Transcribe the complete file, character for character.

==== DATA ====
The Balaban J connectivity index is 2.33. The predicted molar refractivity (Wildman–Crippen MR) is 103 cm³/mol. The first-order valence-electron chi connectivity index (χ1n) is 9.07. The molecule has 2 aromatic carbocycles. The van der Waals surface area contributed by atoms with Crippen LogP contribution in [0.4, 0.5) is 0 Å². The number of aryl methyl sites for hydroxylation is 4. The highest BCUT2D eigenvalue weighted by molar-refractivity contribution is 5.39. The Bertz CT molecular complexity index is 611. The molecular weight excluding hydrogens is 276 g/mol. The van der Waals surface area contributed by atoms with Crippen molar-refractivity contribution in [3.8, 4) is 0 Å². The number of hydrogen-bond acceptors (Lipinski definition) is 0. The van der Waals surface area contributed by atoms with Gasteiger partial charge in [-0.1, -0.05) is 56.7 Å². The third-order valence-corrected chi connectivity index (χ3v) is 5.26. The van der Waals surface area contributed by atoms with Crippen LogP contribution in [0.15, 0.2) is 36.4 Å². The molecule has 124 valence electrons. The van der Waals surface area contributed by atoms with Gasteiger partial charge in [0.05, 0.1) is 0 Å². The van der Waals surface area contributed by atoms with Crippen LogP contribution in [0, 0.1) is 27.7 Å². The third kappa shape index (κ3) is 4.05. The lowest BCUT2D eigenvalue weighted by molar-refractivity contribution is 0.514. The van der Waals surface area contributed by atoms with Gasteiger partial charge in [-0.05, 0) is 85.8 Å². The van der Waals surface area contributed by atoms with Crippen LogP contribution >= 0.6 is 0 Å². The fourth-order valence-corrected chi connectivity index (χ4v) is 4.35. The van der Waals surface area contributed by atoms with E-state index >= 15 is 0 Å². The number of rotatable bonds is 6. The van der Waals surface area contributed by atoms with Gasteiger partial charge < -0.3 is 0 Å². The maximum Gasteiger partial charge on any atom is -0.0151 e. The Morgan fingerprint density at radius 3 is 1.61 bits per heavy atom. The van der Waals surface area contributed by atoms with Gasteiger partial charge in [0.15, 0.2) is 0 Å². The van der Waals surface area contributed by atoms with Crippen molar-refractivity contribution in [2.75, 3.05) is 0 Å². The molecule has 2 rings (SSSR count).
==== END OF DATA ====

The Balaban J connectivity index is 2.33. The predicted molar refractivity (Wildman–Crippen MR) is 103 cm³/mol. The first-order valence-electron chi connectivity index (χ1n) is 9.07. The molecule has 2 aromatic carbocycles. The van der Waals surface area contributed by atoms with Crippen LogP contribution in [0.4, 0.5) is 0 Å². The number of aryl methyl sites for hydroxylation is 4. The highest BCUT2D eigenvalue weighted by molar-refractivity contribution is 5.39. The Bertz CT molecular complexity index is 611. The molecular weight excluding hydrogens is 276 g/mol. The van der Waals surface area contributed by atoms with Crippen molar-refractivity contribution in [3.8, 4) is 0 Å². The number of hydrogen-bond acceptors (Lipinski definition) is 0. The van der Waals surface area contributed by atoms with Gasteiger partial charge in [-0.1, -0.05) is 56.7 Å². The third-order valence-corrected chi connectivity index (χ3v) is 5.26. The van der Waals surface area contributed by atoms with Crippen LogP contribution in [0.15, 0.2) is 36.4 Å². The molecule has 124 valence electrons. The van der Waals surface area contributed by atoms with Gasteiger partial charge in [0.05, 0.1) is 0 Å². The van der Waals surface area contributed by atoms with Crippen LogP contribution in [0, 0.1) is 27.7 Å². The third kappa shape index (κ3) is 4.05. The lowest BCUT2D eigenvalue weighted by molar-refractivity contribution is 0.514. The van der Waals surface area contributed by atoms with Gasteiger partial charge in [-0.05, 0) is 85.8 Å². The van der Waals surface area contributed by atoms with Crippen LogP contribution >= 0.6 is 0 Å². The fourth-order valence-corrected chi connectivity index (χ4v) is 4.35. The van der Waals surface area contributed by atoms with E-state index >= 15 is 0 Å². The number of rotatable bonds is 6. The van der Waals surface area contributed by atoms with Gasteiger partial charge < -0.3 is 0 Å². The maximum Gasteiger partial charge on any atom is -0.0151 e. The Morgan fingerprint density at radius 3 is 1.61 bits per heavy atom. The van der Waals surface area contributed by atoms with Gasteiger partial charge in [0.15, 0.2) is 0 Å². The van der Waals surface area contributed by atoms with Crippen molar-refractivity contribution in [2.75, 3.05) is 0 Å². The molecule has 2 rings (SSSR count).